On 24 January 2018, the NICE published evidence-based recommendations on lenvatinib (Kisplyx, Eisai) with everolimus for previously treated advanced renal cell carcinoma (RCC) in adults. Lenvatinib plus everolimus is recommended as an option for treating advanced RCC in adults who have had 1 previous vascular endothelial growth factor (VEGF)-targeted therapy, only if their Eastern Cooperative Oncology Group (ECOG) performance status score is 0 or 1 and the company provides lenvatinib with the discount agreed in the patient access scheme.
This recommendation is not intended to affect treatment with lenvatinib plus everolimus that was started in the NHS before this guidance was published. Patients having treatment outside this recommendation may continue without change to the funding arrangements in place for them before this guidance was published, until they and their NHS clinician consider it appropriate to stop.
In the NHS, advanced RCC that has progressed after 1 tyrosine kinase inhibitor is treated with axitinib, nivolumab or cabozantinib.
The main clinical evidence for lenvatinib plus everolimus came from HOPE 205, a small open-label phase II randomised controlled trial comparing 3 treatments: lenvatinib plus everolimus (n=51), lenvatinib alone (n=52) and everolimus alone (n=50). The trial did not allow crossover. The appraisal committee agreed that it would focus on the comparison of lenvatinib plus everolimus with everolimus alone because lenvatinib alone was not licensed for advanced RCC. The primary outcome in the trial was investigator-assessed progression-free survival (PFS), with overall survival (OS), tumour response and safety as secondary outcomes. The PFS by independent review was assessed post hoc following a request from the regulators.
In HOPE 205, lenvatinib plus everolimus increased median PFS in the intention-to-treat population by 9.1 months compared with everolimus alone (14.6 months compared with 5.5 months; hazard ratio [HR] 0.40, 95% confidence interval [CI] 0.24 to 0.68; p=0.0005). The appraisal committee noted that PFS assessed post hoc by independent review was similar, though the difference between the treatment groups was smaller; median PFS was 12.8 months with lenvatinib plus everolimus and 5.6 months with everolimus alone, corresponding to a difference of 7.2 months (HR 0.45, 95% CI 0.26 to 0.79; p=0.003).
The OS was based on the latest data cut of July 2015 (a median follow-up of 32.0 months for lenvatinib plus everolimus and of 32.7 months for everolimus alone). Patients who had lenvatinib plus everolimus lived longer than those who had everolimus alone (median survival 25.5 months versus 15.4 months; HR 0.59, 95% CI 0.36 to 0.97, based on the stratified Cox proportional hazard model). The p value using the stratified log-rank test was 0.065, which the appraisal committee recognised reflected statistically weak evidence on the survival benefit with lenvatinib plus everolimus. However, it was aware that HOPE 205 was not powered to detect statistically significant differences in terms of OS between treatment groups.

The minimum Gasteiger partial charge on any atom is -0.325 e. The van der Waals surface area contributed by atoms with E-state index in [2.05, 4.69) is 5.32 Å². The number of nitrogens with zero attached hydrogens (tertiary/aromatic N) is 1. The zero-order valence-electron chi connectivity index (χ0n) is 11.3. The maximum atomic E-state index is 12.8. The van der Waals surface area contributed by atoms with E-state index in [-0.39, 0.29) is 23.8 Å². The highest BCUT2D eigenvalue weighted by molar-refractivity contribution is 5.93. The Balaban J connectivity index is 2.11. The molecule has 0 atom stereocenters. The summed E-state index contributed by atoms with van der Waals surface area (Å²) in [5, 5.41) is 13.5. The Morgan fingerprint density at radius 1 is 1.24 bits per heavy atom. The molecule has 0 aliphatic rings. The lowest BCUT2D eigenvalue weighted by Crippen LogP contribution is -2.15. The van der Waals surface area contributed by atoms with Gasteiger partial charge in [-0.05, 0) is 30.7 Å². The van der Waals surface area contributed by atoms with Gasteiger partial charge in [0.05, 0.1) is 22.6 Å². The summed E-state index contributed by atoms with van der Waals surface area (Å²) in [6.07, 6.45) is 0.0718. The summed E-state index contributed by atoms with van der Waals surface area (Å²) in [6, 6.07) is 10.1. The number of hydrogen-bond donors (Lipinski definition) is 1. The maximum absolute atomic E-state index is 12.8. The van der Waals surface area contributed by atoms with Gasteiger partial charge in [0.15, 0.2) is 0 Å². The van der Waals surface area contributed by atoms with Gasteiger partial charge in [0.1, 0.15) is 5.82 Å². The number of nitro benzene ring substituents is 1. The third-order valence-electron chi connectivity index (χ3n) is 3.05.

The appraisal committee considered the safety profile of lenvatinib plus everolimus, noting that serious adverse events occurred in a higher proportion of patients taking lenvatinib plus everolimus (54.9%) than in patients taking everolimus alone (42.0%). In the lenvatinib plus everolimus group, 72.5% of patients had grade III or higher treatment-emergent adverse events, compared with 54.0% of patients taking everolimus alone. A larger proportion of patients had dose interruptions of lenvatinib (80.4%) or everolimus (76.5%) in the lenvatinib plus everolimus group compared with the everolimus alone group (54.0%), mainly because of adverse events.
Because there were no head-to-head trials comparing lenvatinib with axitinib, nivolumab or cabozantinib, the company compared the treatments indirectly using a network meta-analysis. It included the randomised controlled trials HOPE 205, CHECKMATE-025 and METEOR (lenvatinib plus everolimus, nivolumab and cabozantinib respectively, each compared with everolimus), and estimated OS and PFS curves for each treatment using fractional polynomials. In doing so, the company assumed that axitinib was as effective as everolimus with respect to OS and PFS, which the appraisal committee recalled it had accepted in previous technology appraisals as a reasonable assumption in this therapy area. The appraisal committee concluded that the company's network using fractional polynomials was appropriate for decision-making.
The recommended daily dose of lenvatinib is 18 mg (1×10 mg capsule and 2×4 mg capsules) once daily, with 5 mg of everolimus once daily.
The cost-effectiveness analyses for lenvatinib plus everolimus show it's more effective and less costly than cabozantinib and nivolumab. Compared with axitinib, the cost-effectiveness estimates are within what NICE normally considers acceptable.
The list price of lenvatinib is 1,437.00 GBP per 30‑capsule pack (4 mg and 10 mg).
The list price of everolimus is 2,250.00 GBP per 30‑tablet pack of 5 mg everolimus.
The company has agreed a patient access scheme with the Department of Health. This scheme provides a simple discount to the list price of lenvatinib, with the discount applied at the point of purchase or invoice. The level of the discount is commercial in confidence. The Department of Health considered that this patient access scheme does not constitute an excessive administrative burden on the NHS.